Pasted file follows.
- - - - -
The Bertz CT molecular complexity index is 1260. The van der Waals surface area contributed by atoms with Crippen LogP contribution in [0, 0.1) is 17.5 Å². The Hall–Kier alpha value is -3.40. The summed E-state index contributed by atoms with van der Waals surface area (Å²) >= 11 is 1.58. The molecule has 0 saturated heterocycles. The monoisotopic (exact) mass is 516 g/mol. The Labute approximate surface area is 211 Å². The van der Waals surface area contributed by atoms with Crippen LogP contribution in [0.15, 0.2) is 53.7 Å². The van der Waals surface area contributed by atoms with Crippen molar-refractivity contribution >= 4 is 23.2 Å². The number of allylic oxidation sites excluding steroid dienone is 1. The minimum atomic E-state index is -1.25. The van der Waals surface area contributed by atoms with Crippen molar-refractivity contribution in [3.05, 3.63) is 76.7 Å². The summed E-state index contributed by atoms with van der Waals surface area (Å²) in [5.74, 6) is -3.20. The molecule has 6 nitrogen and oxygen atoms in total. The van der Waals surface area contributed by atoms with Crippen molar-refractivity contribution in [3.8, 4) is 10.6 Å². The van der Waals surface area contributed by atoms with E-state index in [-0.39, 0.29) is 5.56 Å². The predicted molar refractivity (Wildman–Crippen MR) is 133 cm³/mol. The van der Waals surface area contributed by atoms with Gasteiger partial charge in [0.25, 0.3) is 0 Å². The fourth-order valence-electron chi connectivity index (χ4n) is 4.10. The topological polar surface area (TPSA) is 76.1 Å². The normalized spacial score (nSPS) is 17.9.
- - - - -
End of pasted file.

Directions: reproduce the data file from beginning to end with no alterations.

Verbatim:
The Bertz CT molecular complexity index is 1260. The van der Waals surface area contributed by atoms with Crippen LogP contribution in [0, 0.1) is 17.5 Å². The Hall–Kier alpha value is -3.40. The summed E-state index contributed by atoms with van der Waals surface area (Å²) >= 11 is 1.58. The molecule has 0 saturated heterocycles. The monoisotopic (exact) mass is 516 g/mol. The Labute approximate surface area is 211 Å². The van der Waals surface area contributed by atoms with Crippen LogP contribution in [0.15, 0.2) is 53.7 Å². The van der Waals surface area contributed by atoms with Crippen molar-refractivity contribution >= 4 is 23.2 Å². The number of allylic oxidation sites excluding steroid dienone is 1. The minimum atomic E-state index is -1.25. The van der Waals surface area contributed by atoms with Crippen molar-refractivity contribution in [3.05, 3.63) is 76.7 Å². The summed E-state index contributed by atoms with van der Waals surface area (Å²) in [5.74, 6) is -3.20. The molecule has 6 nitrogen and oxygen atoms in total. The van der Waals surface area contributed by atoms with Crippen molar-refractivity contribution in [3.8, 4) is 10.6 Å². The van der Waals surface area contributed by atoms with E-state index in [-0.39, 0.29) is 5.56 Å². The predicted molar refractivity (Wildman–Crippen MR) is 133 cm³/mol. The van der Waals surface area contributed by atoms with Gasteiger partial charge in [0.25, 0.3) is 0 Å². The fourth-order valence-electron chi connectivity index (χ4n) is 4.10. The topological polar surface area (TPSA) is 76.1 Å². The normalized spacial score (nSPS) is 17.9.